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England coach Eddie Jones insists more is to come after Six Nations Grand Slam

Eddie Jones acclaimed his Grand Slam champions as the dominant force in the northern hemisphere but insists England's success in his debut campaign as head coach is only the beginning.

A tense 31-21 victory over France in Paris completed a first clean sweep since Martin Johnson's World Cup-winners crushed all before them in 2003 with the RBS 6 Nations title having been sown up a week earlier.

Jones insists his England will reach their peak in time for the next World Cup in three years' time and has even trained his sights on New Zealand.

"Winning the Grand Slam means you beat every team in the competition and means you're the most dominant team," Jones said.

"I think everyone is ecstatic to be the most dominant team in Europe. It's a nice first step for us but it's only a small step because we've got much larger steps to go. That starts with the Australian tour in June.

"Can we beat the All Blacks? Of course we can. We can't now but we will the future. Why else would you play Test rugby if you don't think you can beat the All Blacks?

"The exciting thing for us is that we have an average age of 24. Winning trophy age is about 28 so we're three or four years from peaking. That's enormously exciting.

"England have been quite stereotyped in terms of how they play the game. In the Premiership everyone tends to play the same way.

"We've tried to change that. At times we've had good results and at times we haven't. We're still working on improving that."

Tries from Danny Care, Dan Cole and Anthony Watson and 16 points from the boot of Owen Farrell broke France's spirited resistance in an absorbing but disjointed climax to the tournament.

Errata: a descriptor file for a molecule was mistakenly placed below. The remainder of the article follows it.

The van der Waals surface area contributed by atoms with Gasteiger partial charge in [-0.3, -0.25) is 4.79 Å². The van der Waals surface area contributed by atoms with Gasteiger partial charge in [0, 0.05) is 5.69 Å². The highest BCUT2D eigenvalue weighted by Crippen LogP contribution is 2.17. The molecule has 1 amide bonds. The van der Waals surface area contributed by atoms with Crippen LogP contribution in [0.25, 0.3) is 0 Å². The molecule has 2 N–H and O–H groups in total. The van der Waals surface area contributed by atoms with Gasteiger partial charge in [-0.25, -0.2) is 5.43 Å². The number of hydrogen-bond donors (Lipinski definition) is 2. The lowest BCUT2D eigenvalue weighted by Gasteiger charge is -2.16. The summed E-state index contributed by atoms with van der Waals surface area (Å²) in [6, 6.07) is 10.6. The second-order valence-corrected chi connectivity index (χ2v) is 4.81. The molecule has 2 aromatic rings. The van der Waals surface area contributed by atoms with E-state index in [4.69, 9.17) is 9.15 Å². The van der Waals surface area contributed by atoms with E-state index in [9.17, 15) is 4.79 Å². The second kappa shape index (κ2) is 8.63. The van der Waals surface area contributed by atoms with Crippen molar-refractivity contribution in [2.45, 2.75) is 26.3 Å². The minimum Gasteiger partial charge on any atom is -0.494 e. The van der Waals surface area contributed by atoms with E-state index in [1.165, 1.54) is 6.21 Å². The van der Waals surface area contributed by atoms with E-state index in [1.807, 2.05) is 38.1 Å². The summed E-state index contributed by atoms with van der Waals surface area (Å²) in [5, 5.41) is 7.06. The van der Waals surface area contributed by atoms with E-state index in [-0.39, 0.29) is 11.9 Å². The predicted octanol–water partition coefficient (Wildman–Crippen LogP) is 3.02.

Having led 17-6 after the first quarter, England were reeled in to 20-18 with the kicking of Maxime Machenaud punishing their indiscipline time and again and it took until the final quarter to seize control.

"The first half was pretty ordinary. Mentally we were too worried about the result. In the second half we played with a lot more conviction and courage," Jones said.

"It was always going to be difficult having won the Six Nations to come here and play against a French team with nothing to lose.

"I'm pretty proud of the players. The great thing is that we still have a long way to go.

"I'm 56 so I won't be doing too much celebrating. I think the players will have a few drinks. They're pretty battered but will enjoy themselves. Maybe see the sights of Paris."

There were worrying scenes in the 68th minute when captain Dylan Hartley was knocked unconscious in a tackle and after receiving length medical attention, he was carried from the pitch on a stretcher.

"Needless to say he is a bit under the weather. He will undergo all the necessary head injury protocol and I am sure he will be fine to play shortly," Jones said.

"He has been a very good captain. He has led from the front. He has been ably supported by Billy Vunipola, Mike Brown and Owen (Farrell).

"Chris Robshaw and James Haskell have also done a fine job supporting him. The collective leadership has been strong and his individual leadership has been outstanding."

France coach Guy Noves was proud of his players but accepted England were the superior team.

"We're quite close against all the other teams in the Six Nations, but there was a much bigger divide between us and England," Noves said.

"The English were very vigorous and really felt it in the second half. We were dominated in the line-outs and rucks, but I'm pleased by how we played.

"There is room for improvement and this is almost a new project. There is lots of potential."

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